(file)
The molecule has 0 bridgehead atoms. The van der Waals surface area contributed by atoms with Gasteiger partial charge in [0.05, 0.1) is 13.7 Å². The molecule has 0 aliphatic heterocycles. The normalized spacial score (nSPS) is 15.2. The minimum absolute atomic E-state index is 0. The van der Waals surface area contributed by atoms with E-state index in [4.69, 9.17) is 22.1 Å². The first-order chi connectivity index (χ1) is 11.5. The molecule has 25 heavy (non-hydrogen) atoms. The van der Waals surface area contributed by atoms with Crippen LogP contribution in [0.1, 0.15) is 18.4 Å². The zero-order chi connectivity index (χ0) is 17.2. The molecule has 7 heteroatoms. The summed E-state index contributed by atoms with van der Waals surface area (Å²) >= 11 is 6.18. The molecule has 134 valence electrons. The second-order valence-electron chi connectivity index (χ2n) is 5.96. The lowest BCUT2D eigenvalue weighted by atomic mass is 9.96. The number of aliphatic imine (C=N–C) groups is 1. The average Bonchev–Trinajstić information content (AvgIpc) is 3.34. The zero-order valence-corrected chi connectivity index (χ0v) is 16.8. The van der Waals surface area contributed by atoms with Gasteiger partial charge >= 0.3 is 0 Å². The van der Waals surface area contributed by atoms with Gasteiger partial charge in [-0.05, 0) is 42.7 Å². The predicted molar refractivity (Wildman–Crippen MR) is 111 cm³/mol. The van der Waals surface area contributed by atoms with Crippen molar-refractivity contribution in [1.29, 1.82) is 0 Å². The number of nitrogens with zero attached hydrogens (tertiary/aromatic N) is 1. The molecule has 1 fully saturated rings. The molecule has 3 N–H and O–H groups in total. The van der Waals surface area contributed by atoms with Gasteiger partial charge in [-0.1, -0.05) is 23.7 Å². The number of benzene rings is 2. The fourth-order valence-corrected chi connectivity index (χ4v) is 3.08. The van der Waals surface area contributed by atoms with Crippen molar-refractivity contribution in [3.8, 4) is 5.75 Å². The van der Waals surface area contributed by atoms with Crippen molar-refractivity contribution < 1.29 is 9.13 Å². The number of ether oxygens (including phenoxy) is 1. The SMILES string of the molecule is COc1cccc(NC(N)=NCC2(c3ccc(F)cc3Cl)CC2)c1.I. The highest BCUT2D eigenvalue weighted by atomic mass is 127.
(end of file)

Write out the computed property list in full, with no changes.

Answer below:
The molecule has 0 bridgehead atoms. The van der Waals surface area contributed by atoms with Gasteiger partial charge in [0.05, 0.1) is 13.7 Å². The molecule has 0 aliphatic heterocycles. The normalized spacial score (nSPS) is 15.2. The minimum absolute atomic E-state index is 0. The van der Waals surface area contributed by atoms with E-state index in [4.69, 9.17) is 22.1 Å². The first-order chi connectivity index (χ1) is 11.5. The molecule has 25 heavy (non-hydrogen) atoms. The van der Waals surface area contributed by atoms with Crippen LogP contribution in [0.1, 0.15) is 18.4 Å². The zero-order chi connectivity index (χ0) is 17.2. The molecule has 7 heteroatoms. The summed E-state index contributed by atoms with van der Waals surface area (Å²) >= 11 is 6.18. The molecule has 134 valence electrons. The second-order valence-electron chi connectivity index (χ2n) is 5.96. The lowest BCUT2D eigenvalue weighted by atomic mass is 9.96. The number of aliphatic imine (C=N–C) groups is 1. The average Bonchev–Trinajstić information content (AvgIpc) is 3.34. The zero-order valence-corrected chi connectivity index (χ0v) is 16.8. The van der Waals surface area contributed by atoms with Gasteiger partial charge >= 0.3 is 0 Å². The van der Waals surface area contributed by atoms with Gasteiger partial charge in [-0.05, 0) is 42.7 Å². The predicted molar refractivity (Wildman–Crippen MR) is 111 cm³/mol. The van der Waals surface area contributed by atoms with Crippen molar-refractivity contribution in [1.29, 1.82) is 0 Å². The number of nitrogens with zero attached hydrogens (tertiary/aromatic N) is 1. The molecule has 1 fully saturated rings. The molecule has 3 N–H and O–H groups in total. The van der Waals surface area contributed by atoms with Gasteiger partial charge in [-0.1, -0.05) is 23.7 Å². The number of benzene rings is 2. The fourth-order valence-corrected chi connectivity index (χ4v) is 3.08. The van der Waals surface area contributed by atoms with Crippen molar-refractivity contribution in [3.8, 4) is 5.75 Å². The van der Waals surface area contributed by atoms with Crippen molar-refractivity contribution < 1.29 is 9.13 Å². The number of ether oxygens (including phenoxy) is 1. The SMILES string of the molecule is COc1cccc(NC(N)=NCC2(c3ccc(F)cc3Cl)CC2)c1.I. The highest BCUT2D eigenvalue weighted by atomic mass is 127.